OKEECHOBEE — On Saturday, March 30, Catholic Charities Disaster Recovery Program conducted a disaster preparation and recovery event at the Williamson Center at IRSC. Program Director Carol …
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Catholic Charities hosts disaster prep event
By Cathy Womble
OKEECHOBEE — On Saturday, March 30, Catholic Charities Disaster Recovery Program conducted a disaster preparation and recovery event at the Williamson Center at IRSC. Program Director Carol Rodriguez said Catholic Charities serves five counties — Indian River, Okeechobee, St. Lucie, Martin and Palm Beach. They were established in 1984 as the social service arm of the Palm Beach Diocese. Catholic Charities not only provides immediate relief following a disaster but also offers intermediate and long term recovery help such as home repairs, rent or utility assistance and many others. Outreach Specialist Sara Haas has been going door to door trying to explain their services to people, she said. “There are still homes with blue roofs even after all this time, and Catholic Charities can help.” Anyone who is in need of services is encouraged to call 561-360-3324.
There were many other representatives at the event. A representative from Florida’s Poison Control Centers in Tampa was there with information on food safety. She said food in a half-full freezer is safe for up to 24 hours. Food in the refrigerator is safe if the power was out for less than two hours, and food in a full freezer is safe if the power was out for less than 48 hours. In addition, she explained how to make your water safe to drink if it has been contaminated. “Bring water to a rolling boil for one minute. Boiling is the best way to kill bacteria,” she said. But if you can’t boil it, you can treat it with chlorine tablets, iodine tablets or unscented household bleach. She also had information about medication safety, carbon monoxide poisoning from generators, poisonous plants, heat exhaustion and bites and stings from critters and snakes.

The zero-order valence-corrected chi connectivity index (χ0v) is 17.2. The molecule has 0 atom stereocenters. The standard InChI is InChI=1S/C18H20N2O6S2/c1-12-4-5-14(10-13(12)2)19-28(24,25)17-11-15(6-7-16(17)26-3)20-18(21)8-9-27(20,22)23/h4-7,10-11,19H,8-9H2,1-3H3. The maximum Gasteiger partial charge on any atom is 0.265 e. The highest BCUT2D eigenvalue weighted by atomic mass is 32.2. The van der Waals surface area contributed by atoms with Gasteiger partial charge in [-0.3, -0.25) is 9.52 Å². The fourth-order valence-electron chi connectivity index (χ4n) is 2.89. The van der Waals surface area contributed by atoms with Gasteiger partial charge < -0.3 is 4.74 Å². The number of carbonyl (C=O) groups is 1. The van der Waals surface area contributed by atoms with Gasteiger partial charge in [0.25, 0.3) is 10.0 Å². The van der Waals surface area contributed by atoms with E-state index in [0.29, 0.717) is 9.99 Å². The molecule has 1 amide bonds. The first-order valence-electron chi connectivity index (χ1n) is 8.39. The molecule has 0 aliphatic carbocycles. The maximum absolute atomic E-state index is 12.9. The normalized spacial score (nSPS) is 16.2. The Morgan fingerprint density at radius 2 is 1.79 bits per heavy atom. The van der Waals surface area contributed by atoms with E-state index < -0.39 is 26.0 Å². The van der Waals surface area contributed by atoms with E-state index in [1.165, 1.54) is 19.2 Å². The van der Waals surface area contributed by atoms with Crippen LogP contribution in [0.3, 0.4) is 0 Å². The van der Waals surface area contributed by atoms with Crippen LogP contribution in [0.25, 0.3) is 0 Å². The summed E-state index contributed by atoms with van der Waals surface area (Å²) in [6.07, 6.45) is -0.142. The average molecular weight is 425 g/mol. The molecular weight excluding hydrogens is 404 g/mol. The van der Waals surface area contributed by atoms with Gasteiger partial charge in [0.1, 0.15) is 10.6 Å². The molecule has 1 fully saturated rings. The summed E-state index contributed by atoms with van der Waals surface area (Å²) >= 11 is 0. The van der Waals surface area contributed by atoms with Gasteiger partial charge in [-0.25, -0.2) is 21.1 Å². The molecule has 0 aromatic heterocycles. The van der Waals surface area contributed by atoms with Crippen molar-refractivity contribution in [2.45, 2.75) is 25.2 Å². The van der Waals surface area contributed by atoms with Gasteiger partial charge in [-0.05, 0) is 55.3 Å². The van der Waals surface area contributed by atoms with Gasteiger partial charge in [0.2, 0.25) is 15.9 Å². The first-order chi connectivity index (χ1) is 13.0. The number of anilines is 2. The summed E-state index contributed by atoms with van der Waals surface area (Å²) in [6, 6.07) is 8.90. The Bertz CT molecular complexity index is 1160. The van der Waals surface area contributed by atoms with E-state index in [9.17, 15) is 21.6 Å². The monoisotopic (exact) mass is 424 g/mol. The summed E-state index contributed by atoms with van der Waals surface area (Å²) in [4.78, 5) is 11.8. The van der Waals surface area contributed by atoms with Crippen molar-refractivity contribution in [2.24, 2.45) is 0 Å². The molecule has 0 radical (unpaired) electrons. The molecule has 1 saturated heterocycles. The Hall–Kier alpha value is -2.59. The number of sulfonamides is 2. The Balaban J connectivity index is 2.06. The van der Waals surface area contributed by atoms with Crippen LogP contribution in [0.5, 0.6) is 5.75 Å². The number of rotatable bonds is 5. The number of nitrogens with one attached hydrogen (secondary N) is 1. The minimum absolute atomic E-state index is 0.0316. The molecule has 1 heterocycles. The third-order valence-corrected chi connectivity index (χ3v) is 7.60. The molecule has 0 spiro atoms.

Legal Aid — Fair Housing for Okeechobee was represented, as was Area Agency on Aging — Your Aging & Disability Resource Center, Call 211, and a representative from the 2020 Census was there recruiting census takers. “Applying is easy,” she said. “Visit 2020census.gov/jobs to learn more.” Workers must work a minimum of 18 hours a week and maximum of 40. They pay $13.50 per hour, and you can set your own hours as long as you get in the minimum number, she said.
Okeechobee County Emergency Management supplied a list of emergency shelters for Okeechobee:
• Okeechobee Health Department will be a primary shelter but will be a special-needs-only shelter, and you must pre-register, 1728 N.W. Ninth Ave.
Special needs request forms can be found on the county website at co.okeechobee.fl.us/departments/emergency-management/special-needs-program-and-special-needs-registration-request-form.
• South Elementary School will be a primary shelter for the general population, 2468 S.W. Seventh Ave.
• Osceola Middle School is a secondary shelter for the general population, 825 S.W. 28th St.
The following shelters will be opened for the general population only if needed.
• Central Elementary School — 610 S.W. Fifth Ave.
• North Elementary School — 3000 N.W. Tenth Terrace
• Seminole Elementary School — 2693 N.W. 42nd Ave.
• Yearling Middle School — 925 N.W. 23rd Lane
Okeechobee County Emergency Management’s number is 863-763-3212. During a local state of emergency, the citizen emergency line is 863-824-6888.
In addition to the list of shelters, they supplied a very thorough, eight-week recommended shopping list to prepare for storm season so that when a storm approaches, you don’t go into the store and find the shelves empty and your home unprepared. Okeechobee County has an app you can put on your smartphone to help with planning. From your mobile device, go to readydl.com/Okeechobee-county. Select App store if you are using an iPhone or Google Play if you are using an Android, then click on Get.
And last, but not least, Florida Rural Counties C.E.R.T., the Community Emergency Response Team, was there to explain what they do during an emergency. They are a volunteer team, formed during the last hurricane. They man a call center during a disaster. During the last hurricane, there were six women sitting at a table answering questions such as, “Where is the nearest shelter?” said volunteer firefighter Chuck Akers. “It takes a big load off the dispatchers.”
As hurricane season approaches, the most important things you can do are prepare and remain calm.